Most parents expect their child to outgrow nighttime accidents by mid to late elementary school age. In some cases, older children or even teenagers might have occasional or frequent nighttime accidents. There are ways to address bedwetting incidents and possibly reduce their occurrence.
Think About Their Fluid Intake
Your child may be a deep sleeper, which makes it harder for them to notice the signal when it is time to wake up and go to the bathroom. Make sure you child is not consuming any caffeine throughout the day. Although you may not think about your child consuming caffeine, especially young children, the occasional soda might be the culprit. Try to set a cut-off time for drinking fluids. Approximately two hours before bedtime should be sufficient. Many children take a glass of water to bed in case they are thirsty through the night. If this is necessary, remind your child to take a small sip, just enough to prevent a dry mouth.
Reduce The Embarrassment
Bedwetting can be an embarrassing issue, especially as your child grows older, an anxiety about the issue will only make it worse. It is much easier to help them protect their clothing and bedding when they are younger, because they may not feel uncomfortable wearing protective undergarments to bed. For older children and teenagers, it may be better to invest in absorbent mattress pads. They are more discreet and less uncomfortable than wearing protective undergarments and can be hidden under the fitted sheet. Although this will not prevent soiling clothing or the sheets, it is much easier to clean these items than the mattress.
A major concern for children is they may want to have sleepovers at home or spend the night at a friend's house, but are afraid they will have an accident. Since there are many types of protective undergarments available, even if an older child is wearing adult sizes, it should be easy to find absorbent underwear. To keep the underwear discreet, find protective undergarments made to mimic underwear and suggest your child wear them before arriving to the sleepover. If they change into their pajamas in private, no one should notice.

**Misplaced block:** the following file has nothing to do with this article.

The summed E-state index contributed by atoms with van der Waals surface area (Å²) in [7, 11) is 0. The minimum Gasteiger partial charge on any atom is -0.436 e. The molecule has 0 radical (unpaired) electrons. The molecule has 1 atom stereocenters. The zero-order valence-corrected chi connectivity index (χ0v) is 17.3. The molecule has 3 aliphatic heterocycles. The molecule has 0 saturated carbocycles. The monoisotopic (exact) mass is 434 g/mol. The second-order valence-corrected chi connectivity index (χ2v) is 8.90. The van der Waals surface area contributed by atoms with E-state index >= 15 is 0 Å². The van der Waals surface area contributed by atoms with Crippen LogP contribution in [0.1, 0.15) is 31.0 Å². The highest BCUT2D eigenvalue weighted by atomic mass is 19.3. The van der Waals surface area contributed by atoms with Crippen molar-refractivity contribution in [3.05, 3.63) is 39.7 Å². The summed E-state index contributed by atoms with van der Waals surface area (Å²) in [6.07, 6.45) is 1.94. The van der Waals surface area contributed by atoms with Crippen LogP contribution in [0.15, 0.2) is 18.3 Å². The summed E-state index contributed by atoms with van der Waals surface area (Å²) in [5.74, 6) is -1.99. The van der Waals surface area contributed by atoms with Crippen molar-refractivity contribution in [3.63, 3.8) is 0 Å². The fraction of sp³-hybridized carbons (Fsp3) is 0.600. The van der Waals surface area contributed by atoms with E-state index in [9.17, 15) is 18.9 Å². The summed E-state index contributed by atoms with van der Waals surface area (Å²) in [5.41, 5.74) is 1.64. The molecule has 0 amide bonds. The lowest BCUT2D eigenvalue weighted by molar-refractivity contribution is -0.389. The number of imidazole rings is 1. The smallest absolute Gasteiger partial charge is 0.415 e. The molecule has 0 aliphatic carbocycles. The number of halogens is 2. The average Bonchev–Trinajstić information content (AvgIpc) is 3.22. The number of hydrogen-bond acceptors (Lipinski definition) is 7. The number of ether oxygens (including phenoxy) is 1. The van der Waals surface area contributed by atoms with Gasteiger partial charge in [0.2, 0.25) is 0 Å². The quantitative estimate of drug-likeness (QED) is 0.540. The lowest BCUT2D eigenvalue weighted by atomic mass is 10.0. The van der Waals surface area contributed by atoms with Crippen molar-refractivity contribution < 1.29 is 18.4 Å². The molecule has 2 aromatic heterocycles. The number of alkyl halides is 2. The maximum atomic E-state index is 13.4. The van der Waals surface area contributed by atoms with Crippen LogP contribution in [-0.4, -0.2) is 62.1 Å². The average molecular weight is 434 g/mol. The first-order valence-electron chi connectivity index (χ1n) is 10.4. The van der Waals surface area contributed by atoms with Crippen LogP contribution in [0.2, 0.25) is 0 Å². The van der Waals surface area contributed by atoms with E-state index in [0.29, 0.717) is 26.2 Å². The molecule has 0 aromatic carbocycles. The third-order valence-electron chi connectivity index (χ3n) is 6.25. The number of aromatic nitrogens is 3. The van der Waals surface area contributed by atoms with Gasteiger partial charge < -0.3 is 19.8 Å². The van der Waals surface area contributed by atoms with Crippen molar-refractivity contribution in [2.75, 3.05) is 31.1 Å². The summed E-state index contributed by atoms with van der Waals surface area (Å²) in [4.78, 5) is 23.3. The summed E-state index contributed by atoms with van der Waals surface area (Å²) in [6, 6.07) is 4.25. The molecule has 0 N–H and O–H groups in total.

Speak With The Doctor
Even children who have accidents longer than you would expect will likely outgrow the problem. It is always wise to bring up the issue with the family doctor. They can help you determine if there is any physiological reason for bedwetting or if there are psychological factors. Physical reasons could include underdeveloped kidneys or diabetes. Even at a young age, psychological factors need to be considered. Issues such as abuse, bullying, anxiety, or depression could be precipitating factors, especially if bedwetting is a sudden problem.
Once you can rule out serious reasons for bedwetting, you and your child can develop ways to make the problem occur less frequently. Although the problem can be frustrating, reassure your child they will eventually overcome the issue. For more information, talk to a professional like Choice Medical Group.